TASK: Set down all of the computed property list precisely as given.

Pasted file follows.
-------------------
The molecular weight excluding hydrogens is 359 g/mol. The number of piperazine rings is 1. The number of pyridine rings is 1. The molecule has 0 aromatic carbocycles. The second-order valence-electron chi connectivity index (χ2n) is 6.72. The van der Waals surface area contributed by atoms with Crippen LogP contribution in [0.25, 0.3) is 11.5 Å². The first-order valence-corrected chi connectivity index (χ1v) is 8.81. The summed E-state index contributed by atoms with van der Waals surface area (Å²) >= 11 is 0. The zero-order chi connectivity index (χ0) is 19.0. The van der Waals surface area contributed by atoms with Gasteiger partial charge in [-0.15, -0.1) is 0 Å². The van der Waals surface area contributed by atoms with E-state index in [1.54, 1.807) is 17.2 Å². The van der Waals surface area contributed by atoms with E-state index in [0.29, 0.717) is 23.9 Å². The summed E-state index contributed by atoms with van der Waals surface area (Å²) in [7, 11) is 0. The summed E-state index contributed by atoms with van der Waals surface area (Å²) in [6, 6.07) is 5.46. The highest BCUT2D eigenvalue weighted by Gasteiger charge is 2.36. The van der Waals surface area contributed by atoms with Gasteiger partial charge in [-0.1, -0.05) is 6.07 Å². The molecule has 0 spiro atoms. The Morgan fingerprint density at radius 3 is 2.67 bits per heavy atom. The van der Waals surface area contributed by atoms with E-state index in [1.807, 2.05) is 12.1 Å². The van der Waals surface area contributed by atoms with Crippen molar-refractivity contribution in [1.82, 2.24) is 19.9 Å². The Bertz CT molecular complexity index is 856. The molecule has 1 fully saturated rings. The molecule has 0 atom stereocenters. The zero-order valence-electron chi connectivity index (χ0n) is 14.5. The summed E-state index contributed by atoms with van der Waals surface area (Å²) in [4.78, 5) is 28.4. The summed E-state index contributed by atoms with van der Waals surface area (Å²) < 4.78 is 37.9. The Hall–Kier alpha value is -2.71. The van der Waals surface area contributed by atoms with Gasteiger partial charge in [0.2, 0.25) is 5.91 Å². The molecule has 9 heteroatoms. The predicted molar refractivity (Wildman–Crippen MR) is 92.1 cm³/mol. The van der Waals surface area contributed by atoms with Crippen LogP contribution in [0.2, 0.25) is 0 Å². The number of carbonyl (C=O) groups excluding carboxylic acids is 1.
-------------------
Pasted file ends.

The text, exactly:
The molecular weight excluding hydrogens is 359 g/mol. The number of piperazine rings is 1. The number of pyridine rings is 1. The molecule has 0 aromatic carbocycles. The second-order valence-electron chi connectivity index (χ2n) is 6.72. The van der Waals surface area contributed by atoms with Crippen LogP contribution in [0.25, 0.3) is 11.5 Å². The first-order valence-corrected chi connectivity index (χ1v) is 8.81. The summed E-state index contributed by atoms with van der Waals surface area (Å²) >= 11 is 0. The zero-order chi connectivity index (χ0) is 19.0. The van der Waals surface area contributed by atoms with Gasteiger partial charge in [-0.15, -0.1) is 0 Å². The van der Waals surface area contributed by atoms with E-state index in [1.54, 1.807) is 17.2 Å². The van der Waals surface area contributed by atoms with E-state index in [0.29, 0.717) is 23.9 Å². The summed E-state index contributed by atoms with van der Waals surface area (Å²) in [7, 11) is 0. The summed E-state index contributed by atoms with van der Waals surface area (Å²) in [6, 6.07) is 5.46. The highest BCUT2D eigenvalue weighted by Gasteiger charge is 2.36. The van der Waals surface area contributed by atoms with Gasteiger partial charge in [-0.1, -0.05) is 6.07 Å². The molecule has 0 spiro atoms. The Morgan fingerprint density at radius 3 is 2.67 bits per heavy atom. The van der Waals surface area contributed by atoms with E-state index in [1.807, 2.05) is 12.1 Å². The van der Waals surface area contributed by atoms with Crippen molar-refractivity contribution in [1.82, 2.24) is 19.9 Å². The Bertz CT molecular complexity index is 856. The molecule has 1 fully saturated rings. The molecule has 0 atom stereocenters. The zero-order valence-electron chi connectivity index (χ0n) is 14.5. The summed E-state index contributed by atoms with van der Waals surface area (Å²) in [4.78, 5) is 28.4. The summed E-state index contributed by atoms with van der Waals surface area (Å²) < 4.78 is 37.9. The Hall–Kier alpha value is -2.71. The van der Waals surface area contributed by atoms with Gasteiger partial charge in [0.2, 0.25) is 5.91 Å². The molecule has 9 heteroatoms. The predicted molar refractivity (Wildman–Crippen MR) is 92.1 cm³/mol. The van der Waals surface area contributed by atoms with Crippen LogP contribution in [0.2, 0.25) is 0 Å². The number of carbonyl (C=O) groups excluding carboxylic acids is 1.